- Aust Prescr 2001;24:71-5
- 1 June 2001
- DOI: 10.18773/austprescr.2001.076
Some of the views expressed in the following notes on newly approved products should be regarded as preliminary, as there may have been limited published data at the time of publication, and little experience in Australia of their safety or efficacy. However, the Editorial Executive Committee believes that comments made in good faith at an early stage may still be of value. Before new drugs are prescribed, the Committee believes it is important that more detailed information is obtained from the manufacturer's approved product information, a drug information centre or some other appropriate source.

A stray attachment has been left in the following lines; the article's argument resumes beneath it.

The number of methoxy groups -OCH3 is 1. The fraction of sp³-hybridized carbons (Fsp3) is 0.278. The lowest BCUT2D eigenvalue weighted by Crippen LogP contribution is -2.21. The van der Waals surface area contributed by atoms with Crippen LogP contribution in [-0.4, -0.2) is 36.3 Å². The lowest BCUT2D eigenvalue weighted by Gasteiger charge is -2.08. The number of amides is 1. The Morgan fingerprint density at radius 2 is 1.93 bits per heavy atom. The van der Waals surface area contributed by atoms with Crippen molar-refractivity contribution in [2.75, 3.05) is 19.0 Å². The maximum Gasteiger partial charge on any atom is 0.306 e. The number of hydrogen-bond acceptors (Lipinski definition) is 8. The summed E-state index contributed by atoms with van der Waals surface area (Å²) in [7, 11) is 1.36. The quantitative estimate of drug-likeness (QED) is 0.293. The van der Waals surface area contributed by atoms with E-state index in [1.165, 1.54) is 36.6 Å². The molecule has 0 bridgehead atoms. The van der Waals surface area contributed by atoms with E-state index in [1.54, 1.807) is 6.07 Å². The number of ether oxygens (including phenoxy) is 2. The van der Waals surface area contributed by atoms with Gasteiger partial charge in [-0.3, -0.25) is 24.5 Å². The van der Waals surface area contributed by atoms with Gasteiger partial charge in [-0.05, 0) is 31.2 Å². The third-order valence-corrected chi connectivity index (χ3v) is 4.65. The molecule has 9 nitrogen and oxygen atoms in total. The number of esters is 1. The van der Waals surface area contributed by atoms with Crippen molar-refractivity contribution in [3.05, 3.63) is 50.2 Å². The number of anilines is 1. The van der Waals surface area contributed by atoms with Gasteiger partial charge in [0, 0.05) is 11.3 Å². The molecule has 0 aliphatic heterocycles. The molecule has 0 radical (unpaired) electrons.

0.5 mmol/mL solution in 10 mL, 15 mL, 20 mL or 30 mL
pre-filled syringes and vials containing 5 mL, 10 mL, 15 mL or 20 mL
Approved indication: magnetic resonance imaging
Gadoversetamide is an injectable contrast medium. It can enhance the signal intensity during magnetic resonance imaging (MRI) of intracranial and spinal lesions when the blood-brain barrier is abnormal. The medium can also be used when imaging the liver.
An injection of gadoversetamide is given not more than an hour before the MRI. The medium is distributed into the extra cellular fluid space. Most of the dose is excreted unchanged in the urine within 24 hours.
Clinical trials have compared gadoversetamide with gadopentetate dimeglumine, another gadolinium-containing medium. The image enhancement was considered to be equivalent.
Approximately 30% of patients experience an adverse effect after receiving gadoversetamide. They may complain of headache, altered taste, dizziness and nausea. The use of this contrast medium has not been studied in patients with renal impairment.